By all objective measures, Beaujolais Nouveau wine is terrible.  It has a less than favorable reputation in France and among fine-wine enthusiasts, who liken its quality to that of a certain brand of box wines popular with the collegiate crowd. Unlike other famous French varietals which improve with age, this wine does not. But every year 49 Million liters, about 65 Million bottles, of Beaujolais Nouveau are produced and sold in the short 6-8 week period. Half remains in France with the other half being exported to Japan, Germany and the U.S. where it has enjoyed popularity as a Thanksgiving wine due to the proximity of the holiday to the wines release date.

So how does a young, tannis-lacking wine, with virtually no shelf life, everything a fine wine is not, become one of France's greatest exports? Its simple: clever marketing.  Every year around the holiday season, on what has become Beaujolais Nouveau Day, Beaujolais Nouveau wine is hastily shipped by plane, just a few weeks after harvest and production, to markets all across the world to be sold exactly at 12:01 AM on November 21st. Despite this being a wine of less-than-excellent quality, clever marketing schemes in the 60's and 70's played on the growing popularity of the product by highlighting the rush to export the wine all over the world.

The quick turnaround time, roughly 6-8 weeks, has also played a role in the marketing success of this wine. After all, something being done with so much urgency certainly has to be an indicator of importance, at least it would seem that way to your average consumer. About one-third of the wine produced in the Beaujolais Region, just North of the city of Lyon in the Eastern part of France, is Beaujolais Nouveau wine.  Every year wineries producing this varietal will export about 47% of their harvest, generally making this the largest proportion of their wine exports. Beaujolais is a red wine made from hand-picked Gamay grapes, that is fermented for only a few short weeks before it is ready to drink. Unlike Premier Cru's and other famous French varietals which improve with age, this wine is intended to be consumed immediately and has little to no shelf life.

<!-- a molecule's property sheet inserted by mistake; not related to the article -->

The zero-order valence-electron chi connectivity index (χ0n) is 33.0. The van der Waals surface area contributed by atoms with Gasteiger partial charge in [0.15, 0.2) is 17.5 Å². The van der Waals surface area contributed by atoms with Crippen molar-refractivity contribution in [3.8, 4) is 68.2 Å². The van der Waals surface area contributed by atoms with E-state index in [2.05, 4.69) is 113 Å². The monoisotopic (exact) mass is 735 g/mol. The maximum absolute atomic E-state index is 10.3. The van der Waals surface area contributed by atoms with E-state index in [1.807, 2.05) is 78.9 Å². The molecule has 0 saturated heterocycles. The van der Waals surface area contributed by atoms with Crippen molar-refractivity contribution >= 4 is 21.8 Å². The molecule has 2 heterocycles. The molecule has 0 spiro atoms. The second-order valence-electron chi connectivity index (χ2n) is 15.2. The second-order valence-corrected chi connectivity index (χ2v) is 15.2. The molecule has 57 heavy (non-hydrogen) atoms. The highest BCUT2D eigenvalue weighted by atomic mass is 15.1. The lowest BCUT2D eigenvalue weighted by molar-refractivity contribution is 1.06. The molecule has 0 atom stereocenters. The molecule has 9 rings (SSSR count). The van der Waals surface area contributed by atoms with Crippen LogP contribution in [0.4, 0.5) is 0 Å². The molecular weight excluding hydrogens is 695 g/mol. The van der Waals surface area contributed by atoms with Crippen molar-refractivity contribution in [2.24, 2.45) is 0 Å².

As with anything the quicker the production, the greater the profit. Vigneron Georges Duboeuf, recognized this income potential and began staging an annual race to Paris among the regional producers to draw further attention to the Beaujolais Nouveau.  The race has become an unofficial national event drawing large crowds who come to see over one million cases of the wine being transported to Paris by motorcycle, hot-air balloons, rickshaws and even an elephant. The plan was so successful that the French Newspaper, Le Figaro, called the export race "the greatest marketing stroke since the end of World War Two", and the numbers back this up.
 
Successful marketing campaigns are dependent upon a few key factors - opportunity identification, the creation of new and attractive solutions, and the ultimate delivery of a product or service.  As exemplified by the Beaujolais Nouveau wine, a well developed marketing campaign  that takes into account all of these factors can sell almost any product.  If clever marketing can sell bad wine, imagine what it can do for products and services that are actually good.

Photo Courtesy of: beaujolaisnouveau.wordpress.com/

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Alexa Guidone

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